Zinke's Interior Department also is reviewing the land-use policies implemented in 2015 as a way of preventing even stricter policies to protect the sage grouse under the Endangered Species Act.

The conservation group Western Values Project is launching a television ad campaign for the Western Governors Association meant to ratchet up pressure on both Zinke and Montana Gov. Steve Bullock.

"It appears Secretary Zinke wants to scrap all the work done by to Western communities, coalitions, sportsmen and women, wildlife managers, private landowners, and industry groups," Executive Director Chris Saeger said in a statement. "If Governor Bullock has an audience with Secretary Zinke next week, he must use it to insist that Interior continue with the sage-grouse plans."

'Don't Trade Porzingis' Billboard Delivers Loud, Clear Message to Knicks
By Dan Devine
June 23, 2017

In the hours leading up to the 2017 NBA draft, the main question on the mind of New York Knicks fans wasn't which prospect the team would select with the eighth overall pick. Nor was it whether Knicks owner James Dolan would find time to treat concert-goers at City Winery to any Johnny Cash covers later that evening. (Spoiler alert: he did!) No, the one thing every Knicks fan wanted to know: would they really trade 21-year-old franchise centerpiece Kristaps Porzingis, as president of basketball operations Phil Jackson had been suggesting the team might make in the run-up to Thursday's draft?

The mere suggestion that Jackson might jettison the lone bright spot from the last two dark and chaotic years of Knicks basketball, whether over a missed exit interview or out of a desire to kickstart a rebuild necessitated by the sins of management in pretty much every area but drafting Kristaps, left Knicks fans furious and apoplectic. And it drove one fan to take extreme measures, expressing his opposition to the idea of trading away the 7-foot-3 Latvian star in very big, very bright lights:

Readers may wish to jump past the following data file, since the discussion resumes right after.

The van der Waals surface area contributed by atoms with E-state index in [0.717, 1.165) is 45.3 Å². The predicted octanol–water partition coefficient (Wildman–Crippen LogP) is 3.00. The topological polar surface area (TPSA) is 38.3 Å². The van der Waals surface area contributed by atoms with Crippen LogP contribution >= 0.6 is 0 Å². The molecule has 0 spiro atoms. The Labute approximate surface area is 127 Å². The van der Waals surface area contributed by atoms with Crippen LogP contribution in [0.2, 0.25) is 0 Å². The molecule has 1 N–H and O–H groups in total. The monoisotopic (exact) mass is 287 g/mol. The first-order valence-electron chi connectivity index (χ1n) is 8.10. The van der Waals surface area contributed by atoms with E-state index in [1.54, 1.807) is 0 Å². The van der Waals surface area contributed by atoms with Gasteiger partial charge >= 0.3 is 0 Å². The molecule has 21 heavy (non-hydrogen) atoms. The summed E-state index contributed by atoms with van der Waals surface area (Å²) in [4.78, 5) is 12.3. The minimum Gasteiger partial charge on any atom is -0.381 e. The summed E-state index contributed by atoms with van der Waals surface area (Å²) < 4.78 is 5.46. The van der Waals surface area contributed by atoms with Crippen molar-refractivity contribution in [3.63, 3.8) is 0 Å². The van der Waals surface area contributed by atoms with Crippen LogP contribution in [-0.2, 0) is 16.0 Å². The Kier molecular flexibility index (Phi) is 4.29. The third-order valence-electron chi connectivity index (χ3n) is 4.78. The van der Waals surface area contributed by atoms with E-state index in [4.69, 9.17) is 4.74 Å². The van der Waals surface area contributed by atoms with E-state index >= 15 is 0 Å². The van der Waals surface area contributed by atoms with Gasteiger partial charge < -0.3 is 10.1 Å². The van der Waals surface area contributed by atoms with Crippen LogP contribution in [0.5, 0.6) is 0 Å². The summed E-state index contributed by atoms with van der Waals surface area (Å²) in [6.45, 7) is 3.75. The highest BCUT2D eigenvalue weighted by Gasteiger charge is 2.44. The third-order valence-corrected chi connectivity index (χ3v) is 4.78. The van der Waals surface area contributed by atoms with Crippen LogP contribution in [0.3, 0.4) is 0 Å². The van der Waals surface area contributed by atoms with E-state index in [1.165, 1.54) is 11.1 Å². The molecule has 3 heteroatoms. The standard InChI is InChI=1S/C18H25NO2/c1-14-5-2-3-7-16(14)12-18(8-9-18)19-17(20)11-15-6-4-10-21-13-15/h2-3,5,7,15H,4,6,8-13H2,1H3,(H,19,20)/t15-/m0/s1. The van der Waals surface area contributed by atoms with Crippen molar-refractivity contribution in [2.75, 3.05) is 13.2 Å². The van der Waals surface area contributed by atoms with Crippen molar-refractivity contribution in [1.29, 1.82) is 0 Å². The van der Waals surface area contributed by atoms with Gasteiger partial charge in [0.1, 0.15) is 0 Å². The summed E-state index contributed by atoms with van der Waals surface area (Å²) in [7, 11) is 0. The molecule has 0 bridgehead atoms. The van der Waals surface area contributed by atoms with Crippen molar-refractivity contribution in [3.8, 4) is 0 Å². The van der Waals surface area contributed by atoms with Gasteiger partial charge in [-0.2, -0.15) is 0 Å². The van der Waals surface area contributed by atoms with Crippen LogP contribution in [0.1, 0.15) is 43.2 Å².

During Thursday's draft, a gigantic digital billboard displayed the text "DON'T TRADE PORZINGIS" on the corner of 33rd Street and 7th Avenue, directly across from Madison Square Garden. (The smaller print: "We are not affiliated with Porzingis. We just want him to stay.")
The message came courtesy of Cycle, and specifically from Knicks fan Rob Perez, who hosts a digital basketball show called "Buckets" for the culture website. As Perez explained via Periscope, the billboard was his way of putting his money where his mouth was - making sure that Jackson and the rest of the decision-makers at MSG couldn't possibly avoid the voice of this particular fan.

McDonald's Billboard and Our Marijuana Reality
By Monterey Bud
June 5, 2017
Recreational marijuana use may still be illegal in New Mexico but that hasn't stopped one clever McDonald's franchise from strategically placing an intriguing billboard near the Colorado / New Mexico border.

Pandering to the soon-to-be famished road warriors headed for the Colorado state line and the legal weed that awaits them, a chronic tweet of a creative billboard near Raton, N.M. lit up social media over the weekend.

"Usually when you roll something this good, it's illegal!"

Referencing Colorado's legal marijuana market, the bold billboard left more than a few weary travelers wondering whether it was a political statement or just clever marketing.

Either way, according to KRQE, the dope billboard "has people laughing and many saying its placement is key."

The billboard jokingly emphasizes the costly dividing line between the dark days of marijuana prohibition and America's new reality - legal marijuana.